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Saturday, July 13, 2013

How Should Prices Be Determined?


"How should prices be determined?" To this question we could make a short and simple answer: prices should be determined by the market.
The answer is correct enough, but some elaboration is necessary to answer the practical problem concerning the wisdom of government price control.
Let us begin on the elementary level and say that prices are determined by the supply and demand. If the relative demand for a product increases, consumers will be willing to pay more for it. Their competitive bids will both oblige them individually to pay more for it and enable producers to get more for it. This will raise the profit margins of the producers of that product.

11 Signs That Italy Is Descending Into A Full-Blown Economic Depression

by Michael Snyder via The Economic Collapse blog

When you get into too much debt, really bad things start to happen.  Sadly, that is exactly what is happening to Italy right now.  Harsh austerity measures are causing the Italian economy to slow down even more than it was previously.  And yet even with all of the austerity measures, the Italian government just continues to rack up even more debt.  This is the exact same path that we watched Greece go down. 
Austerity causes government revenues to drop which causes deficit reduction targets to be missed which causes even more austerity measures to become necessary.  But if Italy collapses economically, it is going to be a far bigger deal than what happened in Greece.  Italy is the ninth largest economy on the entire planet.  Actually, Italy used to be number eight, but now Russia has passed it.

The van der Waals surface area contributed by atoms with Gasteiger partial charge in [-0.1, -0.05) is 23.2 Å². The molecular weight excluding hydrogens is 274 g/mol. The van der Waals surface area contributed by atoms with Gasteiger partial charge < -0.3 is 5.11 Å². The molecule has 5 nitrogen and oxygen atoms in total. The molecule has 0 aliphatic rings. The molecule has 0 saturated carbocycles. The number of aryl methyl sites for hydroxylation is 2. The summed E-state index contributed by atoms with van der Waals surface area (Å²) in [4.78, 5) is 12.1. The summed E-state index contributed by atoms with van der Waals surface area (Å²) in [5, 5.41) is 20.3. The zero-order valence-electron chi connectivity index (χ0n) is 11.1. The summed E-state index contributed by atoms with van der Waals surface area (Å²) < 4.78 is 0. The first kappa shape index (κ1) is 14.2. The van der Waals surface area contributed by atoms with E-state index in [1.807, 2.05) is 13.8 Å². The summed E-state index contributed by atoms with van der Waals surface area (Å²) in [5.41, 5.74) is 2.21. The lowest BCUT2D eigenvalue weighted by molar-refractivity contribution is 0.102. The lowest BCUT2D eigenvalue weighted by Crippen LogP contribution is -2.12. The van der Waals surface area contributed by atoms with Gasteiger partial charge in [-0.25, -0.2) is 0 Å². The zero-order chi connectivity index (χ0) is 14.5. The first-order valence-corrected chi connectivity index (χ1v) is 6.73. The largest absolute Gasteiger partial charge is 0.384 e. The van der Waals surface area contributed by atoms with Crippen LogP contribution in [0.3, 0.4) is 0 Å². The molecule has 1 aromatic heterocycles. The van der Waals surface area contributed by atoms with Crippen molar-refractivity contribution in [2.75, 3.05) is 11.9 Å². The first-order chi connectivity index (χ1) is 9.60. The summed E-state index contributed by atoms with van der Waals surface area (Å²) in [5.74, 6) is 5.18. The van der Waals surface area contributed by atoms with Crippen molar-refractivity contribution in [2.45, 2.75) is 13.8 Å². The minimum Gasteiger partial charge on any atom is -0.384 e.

If Italy continues to stumble, India and Canada will soon pass it as well.  It really is a tragedy to watch what is happening in Italy, because it really is a wonderful place.  When I was a child, my father was in the navy, and I got the opportunity to live there for a while.  It is a land of great weather, great food and great soccer.  The people are friendly and the culture is absolutely fascinating.  But now the nation is falling apart. 
The following are 11 signs that Italy is descending into a full-blown economic depression...

#1 The unemployment rate in Italy has risen to 12.2 percent.  That is the highest that it has been in more than 35 years.
#2 The youth unemployment rate in Italy is sitting at 38.5 percent, and in southern Italy it recently hit the 50 percent mark.
#3 An average of 134 retail outlets are shutting down in Italy every single day.  Overall, approximately 224,000 retail establishments have closed since 2008.

Financial Independence and Intellectual Influence

 If you are interested in the history of ideas, at some point this question will occur to you: "How is it possible for someone to gain influence, yet at the same time retain his independence?" If you traffic in ideas, you have to be able to do both. 

A crackpot can go online today and argue for his favorite theory. He is completely independent. He is also completely ignored. His independence does him no good, because what he writes has no influence.
I suppose my two favorite recent examples of people who have maintained their independence, but whose ideas have had considerable influence, are Ludwig von Mises and Murray Rothbard. They are more influential today than they were at the time of their deaths. Mises died in 1973. Rothbard died in 1995.